We are taken inside classrooms where teachers like José Gonzalez teach students humanistic concepts like the four Tezcatlipocas:
“Tezcatlipoca is critical reflection,” he explains to his class. “Any time something happens to you, you have to ask yourself ‘How am I at fault?’ Only through reflection and reconciliation: forgiveness. If you hate your dad, you are hating yourself, but by forgiving your father, who else do you forgive? Yourself! And now you become whole. Now we can create positive change…From there, you have this precious knowledge. What do you need to do? Take action. Positive action.”
If it is indeed “personal responsibility” that these Republican politicians want students to learn in school, then they should be supporting this program, not banning it. And it doesn’t just benefit Latin@ student, either. Dig this testimonial by Erin Cain-Hodge, an Anglo-American graduate of Tucson High’s Mexican American Studies program and current undergraduate at the University of Arizona who says that her high school classes challenged her even more than her current college courses are doing:
The movie resumes and one of the politicians–Tom Horne–uses the words of MLK’s “I Have a Dream” speech to argue against ethnic studies. He is arguing for a “color-blind” ideology, which is its own form of racism. Another claims to be frightened by “militaristic” images of Brown Berets in brown shirts, bandanas, and sunglasses–“clearly revolutionary costumes”–which could easily pass for Eagle Scout uniforms., and you want to ask her if she’s ever seen the militarism suggested by marching bands and color guards–complete with “rifle” twirling and all!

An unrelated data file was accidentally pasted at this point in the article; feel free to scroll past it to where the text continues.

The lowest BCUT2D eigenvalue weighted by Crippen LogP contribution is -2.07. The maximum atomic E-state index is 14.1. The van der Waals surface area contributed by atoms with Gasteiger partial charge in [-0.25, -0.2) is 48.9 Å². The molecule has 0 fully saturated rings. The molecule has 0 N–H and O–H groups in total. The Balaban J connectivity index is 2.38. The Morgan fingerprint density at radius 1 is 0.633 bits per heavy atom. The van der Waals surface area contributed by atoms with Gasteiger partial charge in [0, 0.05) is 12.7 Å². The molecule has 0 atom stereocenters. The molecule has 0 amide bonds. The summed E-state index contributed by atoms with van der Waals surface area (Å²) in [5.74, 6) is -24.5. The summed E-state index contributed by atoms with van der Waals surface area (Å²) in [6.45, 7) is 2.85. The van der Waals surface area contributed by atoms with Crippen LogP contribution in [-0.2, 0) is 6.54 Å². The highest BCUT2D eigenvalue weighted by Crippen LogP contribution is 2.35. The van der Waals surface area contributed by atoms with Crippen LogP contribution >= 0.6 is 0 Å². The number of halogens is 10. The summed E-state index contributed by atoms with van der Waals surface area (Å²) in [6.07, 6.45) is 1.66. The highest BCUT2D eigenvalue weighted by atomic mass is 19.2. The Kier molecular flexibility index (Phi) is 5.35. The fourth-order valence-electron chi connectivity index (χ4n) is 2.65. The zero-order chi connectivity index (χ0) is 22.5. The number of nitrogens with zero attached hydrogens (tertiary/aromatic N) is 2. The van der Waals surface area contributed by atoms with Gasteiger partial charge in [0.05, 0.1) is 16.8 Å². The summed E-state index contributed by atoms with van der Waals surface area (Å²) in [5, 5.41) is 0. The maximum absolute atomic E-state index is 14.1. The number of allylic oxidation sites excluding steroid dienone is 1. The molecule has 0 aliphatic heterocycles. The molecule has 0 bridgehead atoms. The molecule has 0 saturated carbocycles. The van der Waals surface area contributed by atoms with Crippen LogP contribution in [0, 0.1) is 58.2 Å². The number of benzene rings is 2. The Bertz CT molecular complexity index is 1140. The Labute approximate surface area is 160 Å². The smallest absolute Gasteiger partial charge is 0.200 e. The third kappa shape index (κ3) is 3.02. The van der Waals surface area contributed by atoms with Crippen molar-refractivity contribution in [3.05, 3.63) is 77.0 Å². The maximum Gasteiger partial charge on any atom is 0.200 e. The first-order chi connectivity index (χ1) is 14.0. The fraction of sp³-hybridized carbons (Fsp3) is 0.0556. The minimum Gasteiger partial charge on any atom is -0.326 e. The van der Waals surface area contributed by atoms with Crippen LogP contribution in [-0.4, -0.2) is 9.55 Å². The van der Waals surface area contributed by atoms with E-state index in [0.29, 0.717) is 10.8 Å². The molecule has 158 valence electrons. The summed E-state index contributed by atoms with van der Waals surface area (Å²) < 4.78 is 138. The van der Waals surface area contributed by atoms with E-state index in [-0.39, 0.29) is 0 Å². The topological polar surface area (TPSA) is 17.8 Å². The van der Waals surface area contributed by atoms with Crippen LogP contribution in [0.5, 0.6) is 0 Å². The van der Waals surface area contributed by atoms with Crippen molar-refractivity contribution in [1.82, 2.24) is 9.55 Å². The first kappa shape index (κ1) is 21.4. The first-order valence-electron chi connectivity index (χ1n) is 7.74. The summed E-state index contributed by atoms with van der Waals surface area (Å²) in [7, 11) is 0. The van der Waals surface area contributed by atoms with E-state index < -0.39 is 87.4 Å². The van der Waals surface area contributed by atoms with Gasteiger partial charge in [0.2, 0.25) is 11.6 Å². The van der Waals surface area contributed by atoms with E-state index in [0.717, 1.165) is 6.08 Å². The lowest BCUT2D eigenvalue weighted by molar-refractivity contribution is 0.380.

I could go on and on about the film but you should just watch it on your own. Maybe I’ll include more quotes in subsequent posts. Back to the bus.
We arrive at our hotel around dusk in El Paso, and have a short while to rest and get ready before the night’s event at Mercado Mayapan in El Paso’s historic Chinatown, which dates back to–wait for it–the 1880s! Is that not “American” history? Would it be “subversive” and “seditious” to examine the relationships between the diverse communities which lived on this land, then?
Mercado Mayapan, our venue for the evening, has its own interesting origin. Before NAFTA, it had been a 40,000 sq ft factory, but after NAFTA sent the jobs across the border, the women who worked there were left with few options. So they organized and eventually founded this space where they provide job training, sell their handmade wares and food, and put on cultural events like ours. A crowd of over 400 people packs the main space for the night’s literary show, which includes a sultry performance by El Paso’s La RaNa:
and Ben Saenz:
Afterward, I meet a man named Amit K. Ghosh–a Bengali-American writer and publisher of the literary magazine Border Senses, which was one of the evening’s co-sponsors. And there you have it–a Sikh-American writer meeting a Bengali-American writer in a reclaimed Chicana space in El Paso, Texas’s historic Chinatown. Is this the “real” America, or is that bleached and whitewashed mythical fairyland that Sarah Palin likes to allude to?
That said, I leave you with another one of my tweets from the caravan: